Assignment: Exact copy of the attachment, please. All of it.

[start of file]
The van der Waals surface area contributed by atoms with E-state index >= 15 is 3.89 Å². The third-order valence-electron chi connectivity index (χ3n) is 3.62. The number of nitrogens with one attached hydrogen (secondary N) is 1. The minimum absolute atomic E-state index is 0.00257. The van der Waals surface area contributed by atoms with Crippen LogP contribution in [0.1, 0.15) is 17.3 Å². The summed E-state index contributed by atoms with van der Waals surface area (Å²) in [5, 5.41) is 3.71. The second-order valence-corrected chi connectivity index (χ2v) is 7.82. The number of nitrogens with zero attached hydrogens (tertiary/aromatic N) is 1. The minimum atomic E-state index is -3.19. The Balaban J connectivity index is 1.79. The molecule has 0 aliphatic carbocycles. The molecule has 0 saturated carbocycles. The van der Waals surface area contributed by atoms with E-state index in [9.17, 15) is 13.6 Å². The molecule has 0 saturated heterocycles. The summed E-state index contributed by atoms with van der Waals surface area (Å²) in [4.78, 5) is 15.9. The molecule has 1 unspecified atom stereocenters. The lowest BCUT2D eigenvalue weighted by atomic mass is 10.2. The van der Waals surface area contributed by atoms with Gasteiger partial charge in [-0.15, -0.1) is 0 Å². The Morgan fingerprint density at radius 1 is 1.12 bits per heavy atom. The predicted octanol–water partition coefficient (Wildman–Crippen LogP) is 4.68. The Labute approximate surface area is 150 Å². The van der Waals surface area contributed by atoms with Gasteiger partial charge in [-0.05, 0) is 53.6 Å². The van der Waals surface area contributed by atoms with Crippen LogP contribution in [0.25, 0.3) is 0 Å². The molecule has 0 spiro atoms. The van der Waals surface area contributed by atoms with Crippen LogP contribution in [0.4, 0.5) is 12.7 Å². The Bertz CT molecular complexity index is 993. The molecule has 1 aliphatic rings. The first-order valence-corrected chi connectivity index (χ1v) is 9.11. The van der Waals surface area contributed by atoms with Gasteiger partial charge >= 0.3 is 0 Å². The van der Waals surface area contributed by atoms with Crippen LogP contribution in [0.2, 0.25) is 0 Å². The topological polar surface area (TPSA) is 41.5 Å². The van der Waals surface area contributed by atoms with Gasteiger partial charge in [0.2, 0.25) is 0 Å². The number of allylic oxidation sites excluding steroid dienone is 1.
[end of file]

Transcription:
The van der Waals surface area contributed by atoms with E-state index >= 15 is 3.89 Å². The third-order valence-electron chi connectivity index (χ3n) is 3.62. The number of nitrogens with one attached hydrogen (secondary N) is 1. The minimum absolute atomic E-state index is 0.00257. The van der Waals surface area contributed by atoms with Crippen LogP contribution in [0.1, 0.15) is 17.3 Å². The summed E-state index contributed by atoms with van der Waals surface area (Å²) in [5, 5.41) is 3.71. The second-order valence-corrected chi connectivity index (χ2v) is 7.82. The number of nitrogens with zero attached hydrogens (tertiary/aromatic N) is 1. The minimum atomic E-state index is -3.19. The Balaban J connectivity index is 1.79. The molecule has 0 aliphatic carbocycles. The molecule has 0 saturated carbocycles. The van der Waals surface area contributed by atoms with E-state index in [9.17, 15) is 13.6 Å². The molecule has 0 saturated heterocycles. The summed E-state index contributed by atoms with van der Waals surface area (Å²) in [4.78, 5) is 15.9. The molecule has 1 unspecified atom stereocenters. The lowest BCUT2D eigenvalue weighted by atomic mass is 10.2. The van der Waals surface area contributed by atoms with Gasteiger partial charge in [-0.15, -0.1) is 0 Å². The Morgan fingerprint density at radius 1 is 1.12 bits per heavy atom. The predicted octanol–water partition coefficient (Wildman–Crippen LogP) is 4.68. The Labute approximate surface area is 150 Å². The van der Waals surface area contributed by atoms with Gasteiger partial charge in [-0.05, 0) is 53.6 Å². The van der Waals surface area contributed by atoms with Crippen LogP contribution in [0.25, 0.3) is 0 Å². The molecule has 0 spiro atoms. The van der Waals surface area contributed by atoms with Crippen LogP contribution in [0.4, 0.5) is 12.7 Å². The Bertz CT molecular complexity index is 993. The molecule has 1 aliphatic rings. The first-order valence-corrected chi connectivity index (χ1v) is 9.11. The van der Waals surface area contributed by atoms with Gasteiger partial charge >= 0.3 is 0 Å². The van der Waals surface area contributed by atoms with Crippen LogP contribution in [0.2, 0.25) is 0 Å². The topological polar surface area (TPSA) is 41.5 Å². The van der Waals surface area contributed by atoms with Gasteiger partial charge in [0.2, 0.25) is 0 Å². The number of allylic oxidation sites excluding steroid dienone is 1.